It turns out this easily forgettable place is something of a milestone in cinema history – it was the first four-screen “cinecenta” in Europe when it opened in 1969 – and paved the way for the now commonplace multiplex.
South West of the beating-heart of cinema, Leicester Square, this picture house provides a handy alternative to the blockbusters on offer at the Big Beasts. For many years the former Cinecenta has shown art house and foreign films for the more discerning Leicester Square-goer.
I assumed, quite wrongly, that this must have been another 1960s one-screen cinema that had at some point been subdivided into four. But the interior of this cinema – with all of the charm of a 1960s school or hospital – was the clue that it had always been the way it is. The corridors have that classic sixties public building blandness – even when tarted up in Odeon interior colours. The screens are nothing more than darkened rooms with a movie at the end – perfectly serviceable and, as a friend pointed out, offering nothing to distract you. There was, however, one thing that distracted me and everyone around me – the auditorium was very cold. Everyone I could see was wearing a coat.
The perfunctory nature of the 1969 building is not without its charm and, given the cinema’s place in history, I’m glad it hasn’t been dramatically re-vamped. With a bit of love and care by, say, an independent owner it could probably be a far more interesting cinema.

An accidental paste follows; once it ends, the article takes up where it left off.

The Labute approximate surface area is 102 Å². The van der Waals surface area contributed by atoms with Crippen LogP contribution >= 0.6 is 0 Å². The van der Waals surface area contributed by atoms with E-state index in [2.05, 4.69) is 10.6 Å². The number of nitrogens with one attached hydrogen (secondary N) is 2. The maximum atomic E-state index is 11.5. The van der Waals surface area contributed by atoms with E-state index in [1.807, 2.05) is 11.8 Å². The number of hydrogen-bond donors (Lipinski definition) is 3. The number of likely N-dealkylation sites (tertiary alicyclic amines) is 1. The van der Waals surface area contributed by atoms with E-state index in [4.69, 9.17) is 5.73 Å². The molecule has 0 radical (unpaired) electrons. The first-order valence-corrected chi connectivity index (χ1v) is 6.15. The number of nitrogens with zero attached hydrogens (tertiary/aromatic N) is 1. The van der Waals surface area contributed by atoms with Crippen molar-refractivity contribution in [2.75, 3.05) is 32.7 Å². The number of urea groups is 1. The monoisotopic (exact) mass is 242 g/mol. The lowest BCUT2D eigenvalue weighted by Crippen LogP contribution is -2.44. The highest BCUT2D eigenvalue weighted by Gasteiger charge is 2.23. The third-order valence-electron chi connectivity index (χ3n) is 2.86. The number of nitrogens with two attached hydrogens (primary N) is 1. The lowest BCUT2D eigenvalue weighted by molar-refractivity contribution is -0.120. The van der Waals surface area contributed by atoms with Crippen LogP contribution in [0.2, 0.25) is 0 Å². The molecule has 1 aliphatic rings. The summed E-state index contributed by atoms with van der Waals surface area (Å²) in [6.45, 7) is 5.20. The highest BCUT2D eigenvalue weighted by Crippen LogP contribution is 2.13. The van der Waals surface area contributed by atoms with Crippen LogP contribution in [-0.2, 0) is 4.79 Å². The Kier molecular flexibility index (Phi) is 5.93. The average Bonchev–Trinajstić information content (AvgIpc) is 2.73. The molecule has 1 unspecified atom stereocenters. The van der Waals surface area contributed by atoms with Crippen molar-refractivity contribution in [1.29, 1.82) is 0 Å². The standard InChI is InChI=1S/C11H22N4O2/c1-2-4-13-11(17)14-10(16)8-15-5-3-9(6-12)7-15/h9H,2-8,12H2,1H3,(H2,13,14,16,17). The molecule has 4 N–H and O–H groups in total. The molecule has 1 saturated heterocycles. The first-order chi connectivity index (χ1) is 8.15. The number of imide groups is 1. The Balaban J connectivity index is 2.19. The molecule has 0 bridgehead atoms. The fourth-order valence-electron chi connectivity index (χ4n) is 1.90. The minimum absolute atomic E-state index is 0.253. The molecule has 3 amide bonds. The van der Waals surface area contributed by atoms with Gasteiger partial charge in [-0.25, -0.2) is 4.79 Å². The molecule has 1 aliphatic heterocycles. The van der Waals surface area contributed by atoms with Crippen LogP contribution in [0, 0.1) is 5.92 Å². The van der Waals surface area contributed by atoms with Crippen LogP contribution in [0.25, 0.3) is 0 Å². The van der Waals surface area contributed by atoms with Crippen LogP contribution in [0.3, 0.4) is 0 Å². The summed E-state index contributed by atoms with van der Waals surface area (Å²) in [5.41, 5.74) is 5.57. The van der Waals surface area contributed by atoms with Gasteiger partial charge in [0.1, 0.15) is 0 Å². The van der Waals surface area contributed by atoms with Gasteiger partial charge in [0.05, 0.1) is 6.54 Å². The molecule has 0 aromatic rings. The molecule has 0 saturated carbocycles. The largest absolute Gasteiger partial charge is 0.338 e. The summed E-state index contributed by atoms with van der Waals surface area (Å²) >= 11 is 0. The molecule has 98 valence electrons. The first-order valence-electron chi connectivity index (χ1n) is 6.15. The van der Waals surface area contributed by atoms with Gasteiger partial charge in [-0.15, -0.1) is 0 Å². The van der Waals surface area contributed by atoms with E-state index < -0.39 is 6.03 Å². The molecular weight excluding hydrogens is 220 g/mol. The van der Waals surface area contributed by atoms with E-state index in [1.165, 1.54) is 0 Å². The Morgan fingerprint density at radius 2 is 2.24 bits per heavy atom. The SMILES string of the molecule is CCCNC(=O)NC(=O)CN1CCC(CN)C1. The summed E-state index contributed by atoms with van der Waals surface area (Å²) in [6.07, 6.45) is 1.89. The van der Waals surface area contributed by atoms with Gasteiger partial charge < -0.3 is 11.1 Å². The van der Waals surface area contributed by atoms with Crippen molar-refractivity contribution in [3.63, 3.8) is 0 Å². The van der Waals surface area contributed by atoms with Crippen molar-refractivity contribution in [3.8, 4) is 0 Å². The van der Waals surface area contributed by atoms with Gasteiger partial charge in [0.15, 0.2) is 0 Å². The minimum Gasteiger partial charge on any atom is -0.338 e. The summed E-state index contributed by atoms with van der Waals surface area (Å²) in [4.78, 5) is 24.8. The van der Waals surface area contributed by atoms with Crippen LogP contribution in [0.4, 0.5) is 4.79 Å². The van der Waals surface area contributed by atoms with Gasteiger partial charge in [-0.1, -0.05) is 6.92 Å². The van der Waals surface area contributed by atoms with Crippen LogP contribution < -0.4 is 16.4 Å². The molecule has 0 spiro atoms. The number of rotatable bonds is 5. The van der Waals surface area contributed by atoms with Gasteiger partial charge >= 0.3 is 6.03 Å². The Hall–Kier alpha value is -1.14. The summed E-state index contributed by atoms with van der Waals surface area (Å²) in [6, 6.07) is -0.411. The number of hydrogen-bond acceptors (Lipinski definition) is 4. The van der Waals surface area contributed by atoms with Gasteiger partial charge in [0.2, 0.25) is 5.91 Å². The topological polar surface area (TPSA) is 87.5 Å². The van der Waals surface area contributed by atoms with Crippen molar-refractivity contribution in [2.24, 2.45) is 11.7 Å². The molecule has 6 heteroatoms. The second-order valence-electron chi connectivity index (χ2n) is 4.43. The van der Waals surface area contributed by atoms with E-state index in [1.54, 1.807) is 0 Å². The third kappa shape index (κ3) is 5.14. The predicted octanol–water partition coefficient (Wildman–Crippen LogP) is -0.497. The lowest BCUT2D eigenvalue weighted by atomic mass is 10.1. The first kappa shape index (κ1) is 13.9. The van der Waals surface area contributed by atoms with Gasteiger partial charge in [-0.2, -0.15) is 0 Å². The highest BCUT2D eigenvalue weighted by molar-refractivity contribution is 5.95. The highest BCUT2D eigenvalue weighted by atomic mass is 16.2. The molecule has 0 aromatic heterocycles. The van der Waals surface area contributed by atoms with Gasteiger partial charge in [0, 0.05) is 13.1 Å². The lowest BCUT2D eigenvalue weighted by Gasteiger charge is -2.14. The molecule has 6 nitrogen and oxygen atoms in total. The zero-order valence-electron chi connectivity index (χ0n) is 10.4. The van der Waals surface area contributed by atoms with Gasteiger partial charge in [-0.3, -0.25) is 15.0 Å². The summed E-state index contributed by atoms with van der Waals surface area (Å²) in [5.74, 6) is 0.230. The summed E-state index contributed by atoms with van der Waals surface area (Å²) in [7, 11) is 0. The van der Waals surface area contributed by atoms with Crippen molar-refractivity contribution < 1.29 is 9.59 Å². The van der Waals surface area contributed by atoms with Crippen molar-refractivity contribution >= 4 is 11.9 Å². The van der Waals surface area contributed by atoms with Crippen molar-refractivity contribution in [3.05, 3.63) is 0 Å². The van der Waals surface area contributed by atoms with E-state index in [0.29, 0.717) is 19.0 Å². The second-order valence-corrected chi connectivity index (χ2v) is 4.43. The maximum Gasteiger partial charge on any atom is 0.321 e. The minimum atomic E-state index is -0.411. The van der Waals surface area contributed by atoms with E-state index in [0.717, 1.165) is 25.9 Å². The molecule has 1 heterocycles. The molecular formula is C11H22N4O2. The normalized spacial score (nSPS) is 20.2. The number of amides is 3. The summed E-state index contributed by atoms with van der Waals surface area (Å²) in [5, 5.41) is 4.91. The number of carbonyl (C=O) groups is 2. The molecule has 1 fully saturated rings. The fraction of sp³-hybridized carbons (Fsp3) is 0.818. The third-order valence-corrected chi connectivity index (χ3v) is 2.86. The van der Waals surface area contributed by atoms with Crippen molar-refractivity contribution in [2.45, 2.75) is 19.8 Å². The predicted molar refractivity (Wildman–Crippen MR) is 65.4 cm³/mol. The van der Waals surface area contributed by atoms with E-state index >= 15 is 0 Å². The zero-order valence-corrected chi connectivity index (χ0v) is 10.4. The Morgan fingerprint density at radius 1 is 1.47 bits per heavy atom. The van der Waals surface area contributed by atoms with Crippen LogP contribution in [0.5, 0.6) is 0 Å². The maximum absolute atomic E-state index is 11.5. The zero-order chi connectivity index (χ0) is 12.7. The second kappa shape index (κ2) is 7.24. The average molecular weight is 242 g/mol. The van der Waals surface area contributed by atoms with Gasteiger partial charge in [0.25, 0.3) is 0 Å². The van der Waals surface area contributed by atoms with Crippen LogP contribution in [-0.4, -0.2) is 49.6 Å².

The Odeon shows a wide selection of art house, documentaries and foreign film, attracting the thinking-but-popcorn-munching Curzon crowd. The cinema is too close to the West End to be a bargain, I spent £19.50 on one ticket and small Pepsi and a small pop corn (which just makes me yearn for the Blessed Place). The popcorn was poor, but the staff were smiley.
I have a new-found respect for this cinema now I know its history as a center for art house film and as the first purpose built four-screener. The building’s blandness aside, it clearly serves London well and gives the Curzon chain a run for its money with the more off-beat films. The seats are pretty standard Odeon-style and are thus comfortable enough with cup holders and, where I was sitting at least, good leg room. It should be noted that even sitting in the front row of one of the four screens the seats are far enough back to enjoy the film in comfort – almost like being in your own private screening room.
There is no real reason to visit the Odeon Panton Street for the building alone, but it may well be showing that documentary you really wanted to see and will probably be showing it for a good few weeks longer than anywhere else.
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